DG: There are a lot of things I’d change about what goes on in the world and the arts, but primarily..? I think we should stop judging people who make a living commercially as not being artists. It makes be crazy when people assume that you’re not an artist if you’re making a decent living. I would have thought that artists, of all people, would be less likely to judge—but that’s not necessarily true.
JS: If you could relive one experience from your creative life, what would it be and why would you do so?
DG: Relive one experience from my creative life? The first time I spoke to 400 high school students when I was lecturing for Kodak, I was so nervous that I didn’t focus. I’d like to redo that and really look at their faces and read their responses. I was told afterwards not to say that I’d dropped out in grade 11 because it was sending the wrong message, so in further lectures, I dropped that. I regret that decision. It’s important for kids to know that not everyone functions well in a structured educational system and you’re not a loser if you drop out. Some people dance to a different drummer.
JS: Tell us what it feels like to be a figure who is presented somehow in the media. What effect does this presence have on you?
DG: I’ve been on various panels and had my work featured in the press, and people assume I must be sociable and they want me to embrace that world. But I’m a total recluse.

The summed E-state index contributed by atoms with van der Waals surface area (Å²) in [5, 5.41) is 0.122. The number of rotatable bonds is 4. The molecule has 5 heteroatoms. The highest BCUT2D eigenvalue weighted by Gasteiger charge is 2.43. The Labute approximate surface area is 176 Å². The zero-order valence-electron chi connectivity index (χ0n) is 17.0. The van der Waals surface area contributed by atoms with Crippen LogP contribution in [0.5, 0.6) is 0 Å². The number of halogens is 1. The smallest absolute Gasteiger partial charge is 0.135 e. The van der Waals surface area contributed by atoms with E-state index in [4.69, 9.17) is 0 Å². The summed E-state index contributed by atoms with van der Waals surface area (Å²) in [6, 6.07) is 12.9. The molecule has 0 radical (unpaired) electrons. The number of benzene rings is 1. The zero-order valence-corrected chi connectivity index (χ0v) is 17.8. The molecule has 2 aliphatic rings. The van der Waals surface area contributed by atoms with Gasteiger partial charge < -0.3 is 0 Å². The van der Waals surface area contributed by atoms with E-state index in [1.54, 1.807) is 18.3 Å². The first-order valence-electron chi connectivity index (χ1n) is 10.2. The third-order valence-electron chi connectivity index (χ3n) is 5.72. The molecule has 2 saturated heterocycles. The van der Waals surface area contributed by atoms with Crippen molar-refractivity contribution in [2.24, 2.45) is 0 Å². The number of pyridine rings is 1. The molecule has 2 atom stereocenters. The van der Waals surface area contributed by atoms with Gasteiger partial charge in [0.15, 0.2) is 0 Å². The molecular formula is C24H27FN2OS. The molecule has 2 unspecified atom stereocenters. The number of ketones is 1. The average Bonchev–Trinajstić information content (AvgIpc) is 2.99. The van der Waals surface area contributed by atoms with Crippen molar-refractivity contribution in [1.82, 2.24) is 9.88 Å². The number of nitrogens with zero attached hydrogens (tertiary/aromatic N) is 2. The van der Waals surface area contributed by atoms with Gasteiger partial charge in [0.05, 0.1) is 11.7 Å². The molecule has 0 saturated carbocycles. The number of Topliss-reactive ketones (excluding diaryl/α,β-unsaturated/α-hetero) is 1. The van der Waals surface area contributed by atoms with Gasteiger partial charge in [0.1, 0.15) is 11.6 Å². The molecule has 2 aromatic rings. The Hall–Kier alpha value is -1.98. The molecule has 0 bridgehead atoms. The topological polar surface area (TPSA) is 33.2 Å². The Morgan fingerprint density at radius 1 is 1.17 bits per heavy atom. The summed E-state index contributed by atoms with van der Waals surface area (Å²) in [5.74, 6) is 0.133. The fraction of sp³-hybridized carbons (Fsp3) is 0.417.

JS: Name two places you would like to visit, one you haven’t been to and one to experience again and briefly tell us why.
DG: I would like to visit Scotland again because my people came from there centuries ago and it resonates with me. I would love to visit the Arctic, not only to photograph it but to talk to people who live there. I send food packages to a family in the Arctic and their priorities are so wonderfully simple and admirable to me.
JS: Please tell us about one or more projects that you have been working on, are preparing, or have recently completed. Why do they matter to you and why should they matter to us?
DG: I was working on a “nightmare series” which wasn’t embraced the way I’d hoped—people are repelled by scary images, but I love them. Something else I want to work on is a series based on literature. My first shoot will be Miss Havisham, from Great Expectations, by Dickens.
JS: Let’s talk about the state of the arts in today’s society, including the forms in which you work. What specifically gives you hope and what specifically do you find depressing?
DG: I think things are in a good place in Canada; several agencies funding grants, social media being a place to promote art at no cost. So, what do I find depressing? Nothing. I’m a Pollyanna. There’s always a glad thought if you look hard enough.
20. Finally, what do you yourself find to be the most intriguing and/or surprising thing about you?
20.) Most interesting or surprising thing about me? I think the fact that I lived in a dysfunctional household, led a (very) wild youth and then settled down to raise 3 children and maintain a happy 37 year marriage is surprising. I have implemented all the traditions that my family never had. I’ve raised children in a gender unbiased household and have nurtured all of them. I’ve taught them all to be readers, have wonderful table manners and respect people from any and all walks of life. Who would’ve thought it? Not me.